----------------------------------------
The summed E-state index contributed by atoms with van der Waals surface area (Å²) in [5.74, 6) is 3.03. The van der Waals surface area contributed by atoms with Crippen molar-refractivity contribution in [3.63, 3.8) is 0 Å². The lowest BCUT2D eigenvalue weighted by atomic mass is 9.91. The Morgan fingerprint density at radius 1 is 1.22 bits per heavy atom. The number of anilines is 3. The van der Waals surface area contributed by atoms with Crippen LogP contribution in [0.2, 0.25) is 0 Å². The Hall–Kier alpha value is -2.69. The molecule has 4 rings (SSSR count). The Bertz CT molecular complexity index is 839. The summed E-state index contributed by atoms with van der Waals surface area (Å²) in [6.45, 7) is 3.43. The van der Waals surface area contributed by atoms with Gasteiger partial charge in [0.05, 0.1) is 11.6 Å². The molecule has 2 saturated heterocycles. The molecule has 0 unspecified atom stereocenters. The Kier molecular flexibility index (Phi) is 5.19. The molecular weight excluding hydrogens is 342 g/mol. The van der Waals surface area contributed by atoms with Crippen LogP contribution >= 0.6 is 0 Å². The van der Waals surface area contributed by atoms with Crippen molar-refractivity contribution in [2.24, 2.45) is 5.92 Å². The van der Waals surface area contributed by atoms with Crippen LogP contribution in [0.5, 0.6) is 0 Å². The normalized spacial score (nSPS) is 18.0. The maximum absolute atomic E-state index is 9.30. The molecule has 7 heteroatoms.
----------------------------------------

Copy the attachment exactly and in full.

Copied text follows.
The summed E-state index contributed by atoms with van der Waals surface area (Å²) in [5.74, 6) is 3.03. The van der Waals surface area contributed by atoms with Crippen molar-refractivity contribution in [3.63, 3.8) is 0 Å². The lowest BCUT2D eigenvalue weighted by atomic mass is 9.91. The Morgan fingerprint density at radius 1 is 1.22 bits per heavy atom. The number of anilines is 3. The van der Waals surface area contributed by atoms with Crippen LogP contribution in [0.2, 0.25) is 0 Å². The Hall–Kier alpha value is -2.69. The molecule has 4 rings (SSSR count). The Bertz CT molecular complexity index is 839. The summed E-state index contributed by atoms with van der Waals surface area (Å²) in [6.45, 7) is 3.43. The van der Waals surface area contributed by atoms with Gasteiger partial charge in [0.05, 0.1) is 11.6 Å². The molecule has 2 saturated heterocycles. The molecule has 0 unspecified atom stereocenters. The Kier molecular flexibility index (Phi) is 5.19. The molecular weight excluding hydrogens is 342 g/mol. The van der Waals surface area contributed by atoms with Crippen LogP contribution >= 0.6 is 0 Å². The van der Waals surface area contributed by atoms with Crippen molar-refractivity contribution in [2.24, 2.45) is 5.92 Å². The van der Waals surface area contributed by atoms with Crippen LogP contribution in [0.5, 0.6) is 0 Å². The normalized spacial score (nSPS) is 18.0. The maximum absolute atomic E-state index is 9.30. The molecule has 7 heteroatoms.